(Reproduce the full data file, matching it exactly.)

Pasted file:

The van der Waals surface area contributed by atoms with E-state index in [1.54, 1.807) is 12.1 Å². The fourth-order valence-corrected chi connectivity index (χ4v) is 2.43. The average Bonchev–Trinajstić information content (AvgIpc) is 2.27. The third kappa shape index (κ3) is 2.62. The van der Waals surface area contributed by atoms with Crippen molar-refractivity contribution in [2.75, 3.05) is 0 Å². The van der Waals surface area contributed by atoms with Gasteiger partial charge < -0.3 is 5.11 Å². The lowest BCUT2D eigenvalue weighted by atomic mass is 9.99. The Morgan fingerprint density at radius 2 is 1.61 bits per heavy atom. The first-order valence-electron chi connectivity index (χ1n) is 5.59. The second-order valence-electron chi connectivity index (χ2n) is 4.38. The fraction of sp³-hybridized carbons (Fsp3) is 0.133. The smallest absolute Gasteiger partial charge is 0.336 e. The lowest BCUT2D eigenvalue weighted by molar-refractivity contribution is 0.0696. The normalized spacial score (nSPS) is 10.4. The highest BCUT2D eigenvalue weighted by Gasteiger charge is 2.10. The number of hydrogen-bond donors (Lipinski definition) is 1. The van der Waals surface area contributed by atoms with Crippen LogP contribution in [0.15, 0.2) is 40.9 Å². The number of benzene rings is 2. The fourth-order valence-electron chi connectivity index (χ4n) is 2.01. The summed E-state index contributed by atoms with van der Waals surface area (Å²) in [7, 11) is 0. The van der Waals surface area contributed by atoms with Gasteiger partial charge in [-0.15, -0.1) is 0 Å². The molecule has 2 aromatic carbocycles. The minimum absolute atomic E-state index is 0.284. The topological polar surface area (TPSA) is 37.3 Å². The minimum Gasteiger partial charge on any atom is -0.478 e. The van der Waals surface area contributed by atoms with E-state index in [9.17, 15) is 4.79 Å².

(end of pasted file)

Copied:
The van der Waals surface area contributed by atoms with E-state index in [1.54, 1.807) is 12.1 Å². The fourth-order valence-corrected chi connectivity index (χ4v) is 2.43. The average Bonchev–Trinajstić information content (AvgIpc) is 2.27. The third kappa shape index (κ3) is 2.62. The van der Waals surface area contributed by atoms with Crippen molar-refractivity contribution in [2.75, 3.05) is 0 Å². The van der Waals surface area contributed by atoms with Gasteiger partial charge < -0.3 is 5.11 Å². The lowest BCUT2D eigenvalue weighted by atomic mass is 9.99. The Morgan fingerprint density at radius 2 is 1.61 bits per heavy atom. The first-order valence-electron chi connectivity index (χ1n) is 5.59. The second-order valence-electron chi connectivity index (χ2n) is 4.38. The fraction of sp³-hybridized carbons (Fsp3) is 0.133. The smallest absolute Gasteiger partial charge is 0.336 e. The lowest BCUT2D eigenvalue weighted by molar-refractivity contribution is 0.0696. The normalized spacial score (nSPS) is 10.4. The highest BCUT2D eigenvalue weighted by Gasteiger charge is 2.10. The number of hydrogen-bond donors (Lipinski definition) is 1. The van der Waals surface area contributed by atoms with Crippen LogP contribution in [0.15, 0.2) is 40.9 Å². The number of benzene rings is 2. The fourth-order valence-electron chi connectivity index (χ4n) is 2.01. The summed E-state index contributed by atoms with van der Waals surface area (Å²) in [7, 11) is 0. The van der Waals surface area contributed by atoms with Gasteiger partial charge in [-0.15, -0.1) is 0 Å². The molecule has 2 aromatic carbocycles. The minimum absolute atomic E-state index is 0.284. The topological polar surface area (TPSA) is 37.3 Å². The minimum Gasteiger partial charge on any atom is -0.478 e. The van der Waals surface area contributed by atoms with E-state index in [9.17, 15) is 4.79 Å².